"He—for there could be no doubt of his sex, though the fashion of the time did something to disguise it—was in the act of slicing at the head of a Moor which swung from the rafters." —Virginia Woolf, "Orlando" (1928)

HOW TO DO IT

Here are guidelines for starters, but, in truth, great beginning lines come from the unique imagination and are not copied from others. (Although gleaned from prose fiction, most guidelines apply to any means of communication.)

1) Engagement. Intellectually others must become involved in what your saying.
2) Clarity. Openings must be understood.
3) Promise of enlightenment, or to agree or disagree, or to assist or resist. (e.g. We are three steps away from learning that life exists on Mars.)
4) Promise of learning something unique, new, and valuable, OR, something revealing, salacious, controversial, withheld, or buried.
5) Reversal of interest–surprise, incongruity, humor.

TAKE-HOME MESSAGE: Be prepared to use your imagination to create the great, engaging story-opening. Then make it sizzle.

SOURCES
"Inside the Matryoshka" by William H. Coles.  You can read (or listen to) this story free.
storyinliteraryfiction.com/original-stories-william-h-coles/inside-the-matryoshka
The Ghost Writer. Philip Roth  ISBN 0-679-74898-9
"The Dungeon Master" by Sam Lipsyte
newyorker.com/magazine/2010/10/04/the-dungeon-master



What do you do to make scenes come alive in literary fiction? Article About Writing Better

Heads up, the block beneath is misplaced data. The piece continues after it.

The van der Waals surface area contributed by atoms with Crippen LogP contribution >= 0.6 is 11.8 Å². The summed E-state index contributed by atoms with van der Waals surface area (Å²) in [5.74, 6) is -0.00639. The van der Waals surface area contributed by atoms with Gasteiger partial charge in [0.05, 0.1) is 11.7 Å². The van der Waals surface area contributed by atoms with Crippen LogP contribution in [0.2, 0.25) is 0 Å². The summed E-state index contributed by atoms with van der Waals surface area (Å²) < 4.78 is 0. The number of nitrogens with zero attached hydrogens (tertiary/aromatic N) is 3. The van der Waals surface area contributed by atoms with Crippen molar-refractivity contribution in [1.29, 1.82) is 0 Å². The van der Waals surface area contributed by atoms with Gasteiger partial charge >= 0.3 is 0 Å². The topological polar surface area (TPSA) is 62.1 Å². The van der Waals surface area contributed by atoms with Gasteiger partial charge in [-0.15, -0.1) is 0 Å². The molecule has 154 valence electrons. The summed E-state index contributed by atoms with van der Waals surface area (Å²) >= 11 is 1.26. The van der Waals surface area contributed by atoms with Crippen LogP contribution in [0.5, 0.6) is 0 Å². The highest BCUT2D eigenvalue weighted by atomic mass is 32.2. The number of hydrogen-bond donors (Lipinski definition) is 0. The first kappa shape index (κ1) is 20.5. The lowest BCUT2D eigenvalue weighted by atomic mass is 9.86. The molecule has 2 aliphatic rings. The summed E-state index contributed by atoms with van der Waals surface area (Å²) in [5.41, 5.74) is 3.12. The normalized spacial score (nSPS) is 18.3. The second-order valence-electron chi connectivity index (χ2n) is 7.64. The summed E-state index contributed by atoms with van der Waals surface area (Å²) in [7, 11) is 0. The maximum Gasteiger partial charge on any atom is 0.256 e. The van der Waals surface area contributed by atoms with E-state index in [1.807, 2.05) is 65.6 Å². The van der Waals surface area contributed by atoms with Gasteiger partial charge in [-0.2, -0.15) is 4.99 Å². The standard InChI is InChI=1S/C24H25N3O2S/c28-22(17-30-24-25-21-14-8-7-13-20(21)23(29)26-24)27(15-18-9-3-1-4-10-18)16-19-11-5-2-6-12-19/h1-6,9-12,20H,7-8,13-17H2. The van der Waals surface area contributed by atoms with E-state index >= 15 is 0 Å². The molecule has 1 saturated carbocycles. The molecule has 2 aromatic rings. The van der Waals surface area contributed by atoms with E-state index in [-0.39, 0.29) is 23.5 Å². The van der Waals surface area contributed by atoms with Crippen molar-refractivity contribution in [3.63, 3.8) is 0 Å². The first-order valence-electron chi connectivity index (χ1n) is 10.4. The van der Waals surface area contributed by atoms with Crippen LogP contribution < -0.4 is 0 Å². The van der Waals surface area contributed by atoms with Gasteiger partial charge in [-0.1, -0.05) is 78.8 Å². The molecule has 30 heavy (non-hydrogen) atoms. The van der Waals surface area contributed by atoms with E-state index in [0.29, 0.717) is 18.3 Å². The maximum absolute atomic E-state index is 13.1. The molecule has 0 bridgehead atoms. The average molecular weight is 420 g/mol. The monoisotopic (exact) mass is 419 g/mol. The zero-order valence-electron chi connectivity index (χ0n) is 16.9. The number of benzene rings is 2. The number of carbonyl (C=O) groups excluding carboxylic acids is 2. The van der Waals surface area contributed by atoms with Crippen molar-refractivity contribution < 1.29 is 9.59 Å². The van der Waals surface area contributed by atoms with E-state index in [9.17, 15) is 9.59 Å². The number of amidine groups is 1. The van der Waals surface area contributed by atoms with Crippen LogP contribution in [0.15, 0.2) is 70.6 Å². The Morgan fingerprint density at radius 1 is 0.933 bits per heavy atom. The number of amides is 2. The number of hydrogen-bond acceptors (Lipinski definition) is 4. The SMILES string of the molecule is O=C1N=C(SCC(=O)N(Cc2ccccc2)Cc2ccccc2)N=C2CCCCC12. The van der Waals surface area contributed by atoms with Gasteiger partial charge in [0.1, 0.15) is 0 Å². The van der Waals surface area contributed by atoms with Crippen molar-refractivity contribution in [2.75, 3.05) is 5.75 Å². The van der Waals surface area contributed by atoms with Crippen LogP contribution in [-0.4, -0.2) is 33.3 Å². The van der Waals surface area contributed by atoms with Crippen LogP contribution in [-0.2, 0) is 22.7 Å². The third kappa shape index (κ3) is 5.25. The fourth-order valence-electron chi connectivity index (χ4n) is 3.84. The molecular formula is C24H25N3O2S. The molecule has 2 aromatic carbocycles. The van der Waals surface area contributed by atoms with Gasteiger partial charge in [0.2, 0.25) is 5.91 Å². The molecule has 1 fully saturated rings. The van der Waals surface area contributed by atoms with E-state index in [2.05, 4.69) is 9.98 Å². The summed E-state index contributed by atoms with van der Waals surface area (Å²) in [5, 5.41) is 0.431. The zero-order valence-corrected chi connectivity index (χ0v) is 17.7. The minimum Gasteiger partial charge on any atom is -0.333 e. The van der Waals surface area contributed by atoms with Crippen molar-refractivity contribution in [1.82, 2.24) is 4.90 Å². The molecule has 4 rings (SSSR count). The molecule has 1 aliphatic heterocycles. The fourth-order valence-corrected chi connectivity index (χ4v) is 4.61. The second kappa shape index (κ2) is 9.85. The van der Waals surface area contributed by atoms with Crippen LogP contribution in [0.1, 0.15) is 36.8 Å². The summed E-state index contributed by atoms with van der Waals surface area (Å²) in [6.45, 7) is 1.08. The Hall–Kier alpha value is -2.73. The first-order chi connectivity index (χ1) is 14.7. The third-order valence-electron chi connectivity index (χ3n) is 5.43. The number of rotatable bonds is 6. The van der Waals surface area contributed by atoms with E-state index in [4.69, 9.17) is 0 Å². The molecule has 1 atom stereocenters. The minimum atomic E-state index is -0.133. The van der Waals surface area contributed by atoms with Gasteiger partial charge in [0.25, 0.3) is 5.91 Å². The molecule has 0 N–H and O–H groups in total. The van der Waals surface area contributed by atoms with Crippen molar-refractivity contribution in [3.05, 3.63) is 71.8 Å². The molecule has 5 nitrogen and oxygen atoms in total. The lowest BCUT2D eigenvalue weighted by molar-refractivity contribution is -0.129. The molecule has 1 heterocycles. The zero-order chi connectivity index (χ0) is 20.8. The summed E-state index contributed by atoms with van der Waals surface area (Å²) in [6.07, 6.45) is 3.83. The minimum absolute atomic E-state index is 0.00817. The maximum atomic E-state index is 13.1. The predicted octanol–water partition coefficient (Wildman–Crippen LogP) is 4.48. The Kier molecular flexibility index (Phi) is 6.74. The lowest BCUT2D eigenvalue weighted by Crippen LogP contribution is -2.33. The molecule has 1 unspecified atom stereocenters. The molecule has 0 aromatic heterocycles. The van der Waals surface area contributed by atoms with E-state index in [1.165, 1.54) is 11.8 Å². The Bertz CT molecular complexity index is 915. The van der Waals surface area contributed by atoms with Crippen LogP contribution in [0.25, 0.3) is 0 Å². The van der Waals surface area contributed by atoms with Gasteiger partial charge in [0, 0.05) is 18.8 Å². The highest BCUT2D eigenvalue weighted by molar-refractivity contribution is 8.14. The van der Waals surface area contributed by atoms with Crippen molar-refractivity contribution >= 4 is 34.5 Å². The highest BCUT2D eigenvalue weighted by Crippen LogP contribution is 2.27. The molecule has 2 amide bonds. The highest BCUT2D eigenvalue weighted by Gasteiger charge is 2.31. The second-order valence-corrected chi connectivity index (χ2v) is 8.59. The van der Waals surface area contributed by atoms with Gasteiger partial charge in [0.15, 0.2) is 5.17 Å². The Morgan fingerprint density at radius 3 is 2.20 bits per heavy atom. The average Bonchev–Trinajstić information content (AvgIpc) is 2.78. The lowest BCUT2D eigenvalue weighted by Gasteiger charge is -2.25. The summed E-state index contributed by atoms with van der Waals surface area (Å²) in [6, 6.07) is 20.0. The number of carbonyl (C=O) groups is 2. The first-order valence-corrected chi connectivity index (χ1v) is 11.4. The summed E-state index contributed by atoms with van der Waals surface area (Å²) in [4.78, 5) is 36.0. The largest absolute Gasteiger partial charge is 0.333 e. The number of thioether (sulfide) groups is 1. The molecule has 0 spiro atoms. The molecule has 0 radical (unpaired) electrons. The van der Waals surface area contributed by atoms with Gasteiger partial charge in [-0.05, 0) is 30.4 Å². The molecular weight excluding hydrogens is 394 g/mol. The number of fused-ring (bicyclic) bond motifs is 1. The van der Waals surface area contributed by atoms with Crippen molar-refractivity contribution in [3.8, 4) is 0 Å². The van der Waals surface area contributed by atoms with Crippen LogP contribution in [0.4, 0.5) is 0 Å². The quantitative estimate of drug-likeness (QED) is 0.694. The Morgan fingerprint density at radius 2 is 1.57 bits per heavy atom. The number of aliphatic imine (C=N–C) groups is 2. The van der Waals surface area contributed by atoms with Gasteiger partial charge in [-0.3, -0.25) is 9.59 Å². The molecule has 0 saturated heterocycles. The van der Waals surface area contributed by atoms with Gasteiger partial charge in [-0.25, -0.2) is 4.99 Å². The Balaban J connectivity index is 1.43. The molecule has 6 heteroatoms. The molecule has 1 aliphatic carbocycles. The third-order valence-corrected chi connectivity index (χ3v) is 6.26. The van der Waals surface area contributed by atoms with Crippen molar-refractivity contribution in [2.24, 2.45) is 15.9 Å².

Monday, March 6th, 2017
William H. Coles

Literary imagined scenes come alive with CONFLICT and ACTION in language, narration, story, and dialogue. It's not inherent for most writers striving to write literary fiction. To start, writers and storytellers are dependent on these basics:  1) literature is written works that have merit and lasting potential as an art form, and 2) fiction creates imagined events and characters. For success in inserting conflict and action, writers master vibrant in-scene writing–an important staple of effective story delivery–supporting concrete-imagery, credible dialogue, and action prose in narrative.

Here are examples of conflict and action in dialogue, narrative, and a descriptive scene using senses, thoughts and perceptions. These examples are not exclusive. With an active imagination, a myriad of ways can be created by an author to achieve action and conflict in creative fiction. The examples:

1) A family whose parents have just been buried are dividing the parents' possessions among them. Carrie, the youngest, is working in the tool shed. Martha, Henry, and Jessie argue over who gets items in the house–and no one wants the responsibility of bringing up Carrie.

Now, to make the scene alive, conflict is inserted, mainly in dialogue. Conflict results in action, the fuel for great fictional prose.

   “I am not taking on responsibility for a seventeen-year-old,” Henry said, pausing mid-brushstroke and turning from the window frame he was painting to make the house sellable.